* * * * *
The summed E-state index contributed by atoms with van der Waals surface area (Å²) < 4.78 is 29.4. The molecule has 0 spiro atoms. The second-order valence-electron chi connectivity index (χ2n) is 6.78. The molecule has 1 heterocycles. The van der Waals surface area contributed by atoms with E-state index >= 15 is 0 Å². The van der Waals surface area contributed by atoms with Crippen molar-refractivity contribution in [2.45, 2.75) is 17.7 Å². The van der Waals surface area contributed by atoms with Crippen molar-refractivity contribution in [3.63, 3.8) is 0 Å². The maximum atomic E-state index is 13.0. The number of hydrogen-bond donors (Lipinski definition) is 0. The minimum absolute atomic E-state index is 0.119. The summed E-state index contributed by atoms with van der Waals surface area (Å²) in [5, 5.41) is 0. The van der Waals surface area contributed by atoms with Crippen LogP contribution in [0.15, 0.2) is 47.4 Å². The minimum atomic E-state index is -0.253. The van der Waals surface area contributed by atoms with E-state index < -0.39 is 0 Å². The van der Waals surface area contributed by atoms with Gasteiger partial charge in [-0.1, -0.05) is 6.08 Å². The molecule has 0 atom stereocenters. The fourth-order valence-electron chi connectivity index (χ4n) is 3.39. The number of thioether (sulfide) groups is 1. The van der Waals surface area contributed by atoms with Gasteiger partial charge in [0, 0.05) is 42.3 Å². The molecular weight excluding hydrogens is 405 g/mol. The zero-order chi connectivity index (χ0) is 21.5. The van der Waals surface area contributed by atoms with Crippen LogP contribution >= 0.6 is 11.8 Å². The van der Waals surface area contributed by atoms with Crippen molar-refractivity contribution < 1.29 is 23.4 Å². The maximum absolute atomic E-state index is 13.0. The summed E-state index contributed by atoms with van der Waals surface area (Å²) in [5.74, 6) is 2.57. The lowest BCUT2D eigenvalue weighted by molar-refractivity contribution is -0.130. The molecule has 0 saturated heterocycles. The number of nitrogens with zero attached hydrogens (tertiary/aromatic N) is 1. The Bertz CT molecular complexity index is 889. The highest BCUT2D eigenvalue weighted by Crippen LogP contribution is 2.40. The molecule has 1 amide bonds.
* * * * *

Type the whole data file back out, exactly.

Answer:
The summed E-state index contributed by atoms with van der Waals surface area (Å²) < 4.78 is 29.4. The molecule has 0 spiro atoms. The second-order valence-electron chi connectivity index (χ2n) is 6.78. The molecule has 1 heterocycles. The van der Waals surface area contributed by atoms with E-state index >= 15 is 0 Å². The van der Waals surface area contributed by atoms with Crippen molar-refractivity contribution in [2.45, 2.75) is 17.7 Å². The van der Waals surface area contributed by atoms with Crippen molar-refractivity contribution in [3.63, 3.8) is 0 Å². The maximum atomic E-state index is 13.0. The number of hydrogen-bond donors (Lipinski definition) is 0. The minimum absolute atomic E-state index is 0.119. The summed E-state index contributed by atoms with van der Waals surface area (Å²) in [5, 5.41) is 0. The van der Waals surface area contributed by atoms with Crippen LogP contribution in [0.15, 0.2) is 47.4 Å². The minimum atomic E-state index is -0.253. The van der Waals surface area contributed by atoms with E-state index < -0.39 is 0 Å². The van der Waals surface area contributed by atoms with Gasteiger partial charge in [-0.1, -0.05) is 6.08 Å². The molecule has 0 atom stereocenters. The fourth-order valence-electron chi connectivity index (χ4n) is 3.39. The number of thioether (sulfide) groups is 1. The van der Waals surface area contributed by atoms with Gasteiger partial charge in [0, 0.05) is 42.3 Å². The molecular weight excluding hydrogens is 405 g/mol. The zero-order chi connectivity index (χ0) is 21.5. The van der Waals surface area contributed by atoms with Crippen LogP contribution >= 0.6 is 11.8 Å². The van der Waals surface area contributed by atoms with Crippen molar-refractivity contribution < 1.29 is 23.4 Å². The maximum absolute atomic E-state index is 13.0. The summed E-state index contributed by atoms with van der Waals surface area (Å²) in [5.74, 6) is 2.57. The lowest BCUT2D eigenvalue weighted by molar-refractivity contribution is -0.130. The molecule has 0 saturated heterocycles. The number of nitrogens with zero attached hydrogens (tertiary/aromatic N) is 1. The Bertz CT molecular complexity index is 889. The highest BCUT2D eigenvalue weighted by Crippen LogP contribution is 2.40. The molecule has 1 amide bonds.